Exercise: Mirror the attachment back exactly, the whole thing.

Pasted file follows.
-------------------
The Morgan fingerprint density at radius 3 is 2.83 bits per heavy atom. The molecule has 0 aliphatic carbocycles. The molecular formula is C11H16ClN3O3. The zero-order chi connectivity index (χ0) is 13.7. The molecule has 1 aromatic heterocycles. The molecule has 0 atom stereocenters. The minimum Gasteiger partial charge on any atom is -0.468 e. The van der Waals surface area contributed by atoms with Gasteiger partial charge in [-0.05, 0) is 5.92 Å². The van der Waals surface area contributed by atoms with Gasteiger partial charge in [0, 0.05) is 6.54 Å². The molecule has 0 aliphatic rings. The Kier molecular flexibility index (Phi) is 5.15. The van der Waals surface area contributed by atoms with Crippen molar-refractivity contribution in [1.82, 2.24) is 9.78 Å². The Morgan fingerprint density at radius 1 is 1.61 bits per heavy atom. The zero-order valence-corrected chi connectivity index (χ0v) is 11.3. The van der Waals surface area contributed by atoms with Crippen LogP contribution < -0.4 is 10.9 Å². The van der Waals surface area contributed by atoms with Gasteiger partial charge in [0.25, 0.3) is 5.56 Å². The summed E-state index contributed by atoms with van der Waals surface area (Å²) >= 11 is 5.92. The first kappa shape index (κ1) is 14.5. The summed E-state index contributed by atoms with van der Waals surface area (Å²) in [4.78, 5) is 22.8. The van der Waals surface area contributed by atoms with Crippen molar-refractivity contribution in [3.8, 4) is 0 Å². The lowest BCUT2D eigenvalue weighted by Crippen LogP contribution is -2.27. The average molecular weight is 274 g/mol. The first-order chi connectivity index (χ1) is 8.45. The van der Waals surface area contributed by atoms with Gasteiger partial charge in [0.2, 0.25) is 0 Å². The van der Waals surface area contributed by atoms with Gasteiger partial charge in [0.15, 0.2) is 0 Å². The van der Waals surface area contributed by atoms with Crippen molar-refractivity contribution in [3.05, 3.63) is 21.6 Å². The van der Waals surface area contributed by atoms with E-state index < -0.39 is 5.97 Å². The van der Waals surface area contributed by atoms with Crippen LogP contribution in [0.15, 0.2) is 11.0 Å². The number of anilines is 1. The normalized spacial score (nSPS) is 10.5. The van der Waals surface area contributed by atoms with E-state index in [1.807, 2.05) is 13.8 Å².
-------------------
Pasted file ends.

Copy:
The Morgan fingerprint density at radius 3 is 2.83 bits per heavy atom. The molecule has 0 aliphatic carbocycles. The molecular formula is C11H16ClN3O3. The zero-order chi connectivity index (χ0) is 13.7. The molecule has 1 aromatic heterocycles. The molecule has 0 atom stereocenters. The minimum Gasteiger partial charge on any atom is -0.468 e. The van der Waals surface area contributed by atoms with Gasteiger partial charge in [-0.05, 0) is 5.92 Å². The van der Waals surface area contributed by atoms with Gasteiger partial charge in [0, 0.05) is 6.54 Å². The molecule has 0 aliphatic rings. The Kier molecular flexibility index (Phi) is 5.15. The van der Waals surface area contributed by atoms with Crippen molar-refractivity contribution in [1.82, 2.24) is 9.78 Å². The Morgan fingerprint density at radius 1 is 1.61 bits per heavy atom. The zero-order valence-corrected chi connectivity index (χ0v) is 11.3. The van der Waals surface area contributed by atoms with Crippen LogP contribution < -0.4 is 10.9 Å². The van der Waals surface area contributed by atoms with Gasteiger partial charge in [0.25, 0.3) is 5.56 Å². The summed E-state index contributed by atoms with van der Waals surface area (Å²) >= 11 is 5.92. The first kappa shape index (κ1) is 14.5. The summed E-state index contributed by atoms with van der Waals surface area (Å²) in [4.78, 5) is 22.8. The van der Waals surface area contributed by atoms with Crippen molar-refractivity contribution in [3.8, 4) is 0 Å². The lowest BCUT2D eigenvalue weighted by Crippen LogP contribution is -2.27. The average molecular weight is 274 g/mol. The first-order chi connectivity index (χ1) is 8.45. The van der Waals surface area contributed by atoms with Gasteiger partial charge in [0.2, 0.25) is 0 Å². The van der Waals surface area contributed by atoms with Gasteiger partial charge in [0.15, 0.2) is 0 Å². The van der Waals surface area contributed by atoms with Crippen molar-refractivity contribution in [3.05, 3.63) is 21.6 Å². The van der Waals surface area contributed by atoms with E-state index < -0.39 is 5.97 Å². The van der Waals surface area contributed by atoms with Crippen LogP contribution in [0.15, 0.2) is 11.0 Å². The number of anilines is 1. The normalized spacial score (nSPS) is 10.5. The van der Waals surface area contributed by atoms with E-state index in [1.807, 2.05) is 13.8 Å².